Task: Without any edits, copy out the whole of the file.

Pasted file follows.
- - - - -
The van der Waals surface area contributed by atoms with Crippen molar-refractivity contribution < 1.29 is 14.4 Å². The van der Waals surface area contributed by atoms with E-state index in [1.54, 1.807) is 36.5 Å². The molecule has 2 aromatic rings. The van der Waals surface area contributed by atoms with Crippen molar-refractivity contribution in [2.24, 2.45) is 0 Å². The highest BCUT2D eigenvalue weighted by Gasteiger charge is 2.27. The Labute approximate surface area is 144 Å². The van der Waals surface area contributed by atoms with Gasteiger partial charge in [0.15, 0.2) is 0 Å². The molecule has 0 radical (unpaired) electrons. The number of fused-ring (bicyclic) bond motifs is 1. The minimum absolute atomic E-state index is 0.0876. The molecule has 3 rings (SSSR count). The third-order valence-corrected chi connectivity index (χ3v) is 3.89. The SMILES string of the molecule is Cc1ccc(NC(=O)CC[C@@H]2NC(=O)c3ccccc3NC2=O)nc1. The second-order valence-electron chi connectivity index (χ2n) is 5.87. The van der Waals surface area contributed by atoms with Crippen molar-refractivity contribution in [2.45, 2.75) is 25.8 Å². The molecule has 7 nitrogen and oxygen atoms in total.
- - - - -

The van der Waals surface area contributed by atoms with Crippen molar-refractivity contribution < 1.29 is 14.4 Å². The van der Waals surface area contributed by atoms with E-state index in [1.54, 1.807) is 36.5 Å². The molecule has 2 aromatic rings. The van der Waals surface area contributed by atoms with Crippen molar-refractivity contribution in [2.24, 2.45) is 0 Å². The highest BCUT2D eigenvalue weighted by Gasteiger charge is 2.27. The Labute approximate surface area is 144 Å². The van der Waals surface area contributed by atoms with Gasteiger partial charge in [0.15, 0.2) is 0 Å². The molecule has 0 radical (unpaired) electrons. The number of fused-ring (bicyclic) bond motifs is 1. The minimum absolute atomic E-state index is 0.0876. The molecule has 3 rings (SSSR count). The third-order valence-corrected chi connectivity index (χ3v) is 3.89. The SMILES string of the molecule is Cc1ccc(NC(=O)CC[C@@H]2NC(=O)c3ccccc3NC2=O)nc1. The second-order valence-electron chi connectivity index (χ2n) is 5.87. The van der Waals surface area contributed by atoms with Crippen molar-refractivity contribution in [2.45, 2.75) is 25.8 Å². The molecule has 7 nitrogen and oxygen atoms in total.